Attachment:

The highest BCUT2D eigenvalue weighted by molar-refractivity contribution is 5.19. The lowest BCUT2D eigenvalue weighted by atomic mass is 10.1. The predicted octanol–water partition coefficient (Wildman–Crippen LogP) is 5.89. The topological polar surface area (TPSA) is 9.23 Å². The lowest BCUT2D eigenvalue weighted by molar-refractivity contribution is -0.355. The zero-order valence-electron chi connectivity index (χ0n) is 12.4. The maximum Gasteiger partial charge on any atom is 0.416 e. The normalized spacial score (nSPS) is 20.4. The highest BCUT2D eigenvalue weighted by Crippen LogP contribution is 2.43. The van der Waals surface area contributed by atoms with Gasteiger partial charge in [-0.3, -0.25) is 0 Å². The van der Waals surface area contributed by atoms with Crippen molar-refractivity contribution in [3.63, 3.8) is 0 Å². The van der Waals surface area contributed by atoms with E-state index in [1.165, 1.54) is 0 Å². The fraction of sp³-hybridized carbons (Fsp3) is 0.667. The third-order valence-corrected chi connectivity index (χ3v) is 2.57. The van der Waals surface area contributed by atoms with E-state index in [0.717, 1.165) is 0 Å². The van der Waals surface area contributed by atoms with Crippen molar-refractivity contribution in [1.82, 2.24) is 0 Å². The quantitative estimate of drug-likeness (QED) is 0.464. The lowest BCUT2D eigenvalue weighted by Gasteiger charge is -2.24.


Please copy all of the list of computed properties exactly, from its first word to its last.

The highest BCUT2D eigenvalue weighted by molar-refractivity contribution is 5.19. The lowest BCUT2D eigenvalue weighted by atomic mass is 10.1. The predicted octanol–water partition coefficient (Wildman–Crippen LogP) is 5.89. The topological polar surface area (TPSA) is 9.23 Å². The lowest BCUT2D eigenvalue weighted by molar-refractivity contribution is -0.355. The zero-order valence-electron chi connectivity index (χ0n) is 12.4. The maximum Gasteiger partial charge on any atom is 0.416 e. The normalized spacial score (nSPS) is 20.4. The highest BCUT2D eigenvalue weighted by Crippen LogP contribution is 2.43. The van der Waals surface area contributed by atoms with Gasteiger partial charge in [-0.3, -0.25) is 0 Å². The van der Waals surface area contributed by atoms with Crippen molar-refractivity contribution in [3.63, 3.8) is 0 Å². The van der Waals surface area contributed by atoms with E-state index in [1.165, 1.54) is 0 Å². The fraction of sp³-hybridized carbons (Fsp3) is 0.667. The third-order valence-corrected chi connectivity index (χ3v) is 2.57. The van der Waals surface area contributed by atoms with E-state index in [0.717, 1.165) is 0 Å². The van der Waals surface area contributed by atoms with Crippen molar-refractivity contribution in [1.82, 2.24) is 0 Å². The quantitative estimate of drug-likeness (QED) is 0.464. The lowest BCUT2D eigenvalue weighted by Gasteiger charge is -2.24.